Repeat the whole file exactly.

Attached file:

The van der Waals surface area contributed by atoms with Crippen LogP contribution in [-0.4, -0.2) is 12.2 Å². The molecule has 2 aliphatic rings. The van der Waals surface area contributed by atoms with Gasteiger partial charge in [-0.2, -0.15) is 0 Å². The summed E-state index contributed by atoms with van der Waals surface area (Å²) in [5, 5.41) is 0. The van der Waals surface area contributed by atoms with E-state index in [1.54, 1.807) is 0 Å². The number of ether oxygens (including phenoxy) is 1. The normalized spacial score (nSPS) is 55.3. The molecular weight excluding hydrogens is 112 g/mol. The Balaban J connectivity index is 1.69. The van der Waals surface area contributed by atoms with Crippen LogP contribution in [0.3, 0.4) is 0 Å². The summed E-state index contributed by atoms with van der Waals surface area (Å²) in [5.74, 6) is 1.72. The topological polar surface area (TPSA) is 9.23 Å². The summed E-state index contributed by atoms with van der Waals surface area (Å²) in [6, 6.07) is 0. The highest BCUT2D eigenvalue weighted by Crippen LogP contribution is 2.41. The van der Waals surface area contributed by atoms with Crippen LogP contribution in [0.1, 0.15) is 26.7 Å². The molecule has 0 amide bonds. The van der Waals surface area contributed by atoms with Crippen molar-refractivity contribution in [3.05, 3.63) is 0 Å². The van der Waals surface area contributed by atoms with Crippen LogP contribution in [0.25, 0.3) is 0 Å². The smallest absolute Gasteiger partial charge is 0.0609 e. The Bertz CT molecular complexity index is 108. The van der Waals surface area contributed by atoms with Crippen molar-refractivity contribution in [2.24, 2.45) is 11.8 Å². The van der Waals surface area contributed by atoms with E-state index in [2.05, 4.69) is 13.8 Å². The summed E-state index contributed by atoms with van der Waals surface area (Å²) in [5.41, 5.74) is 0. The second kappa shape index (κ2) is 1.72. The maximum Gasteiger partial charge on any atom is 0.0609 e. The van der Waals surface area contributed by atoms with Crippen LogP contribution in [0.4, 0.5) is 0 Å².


The van der Waals surface area contributed by atoms with Crippen LogP contribution in [-0.4, -0.2) is 12.2 Å². The molecule has 2 aliphatic rings. The van der Waals surface area contributed by atoms with Gasteiger partial charge in [-0.2, -0.15) is 0 Å². The summed E-state index contributed by atoms with van der Waals surface area (Å²) in [5, 5.41) is 0. The van der Waals surface area contributed by atoms with E-state index in [1.54, 1.807) is 0 Å². The number of ether oxygens (including phenoxy) is 1. The normalized spacial score (nSPS) is 55.3. The molecular weight excluding hydrogens is 112 g/mol. The Balaban J connectivity index is 1.69. The van der Waals surface area contributed by atoms with Crippen LogP contribution in [0.3, 0.4) is 0 Å². The summed E-state index contributed by atoms with van der Waals surface area (Å²) in [5.74, 6) is 1.72. The topological polar surface area (TPSA) is 9.23 Å². The summed E-state index contributed by atoms with van der Waals surface area (Å²) in [6, 6.07) is 0. The highest BCUT2D eigenvalue weighted by Crippen LogP contribution is 2.41. The van der Waals surface area contributed by atoms with Crippen LogP contribution in [0.1, 0.15) is 26.7 Å². The molecule has 0 amide bonds. The van der Waals surface area contributed by atoms with Crippen molar-refractivity contribution in [3.05, 3.63) is 0 Å². The van der Waals surface area contributed by atoms with Crippen LogP contribution in [0.25, 0.3) is 0 Å². The smallest absolute Gasteiger partial charge is 0.0609 e. The Bertz CT molecular complexity index is 108. The van der Waals surface area contributed by atoms with Crippen molar-refractivity contribution in [2.24, 2.45) is 11.8 Å². The van der Waals surface area contributed by atoms with E-state index in [2.05, 4.69) is 13.8 Å². The summed E-state index contributed by atoms with van der Waals surface area (Å²) in [5.41, 5.74) is 0. The second kappa shape index (κ2) is 1.72. The maximum Gasteiger partial charge on any atom is 0.0609 e. The van der Waals surface area contributed by atoms with Crippen LogP contribution in [0.4, 0.5) is 0 Å².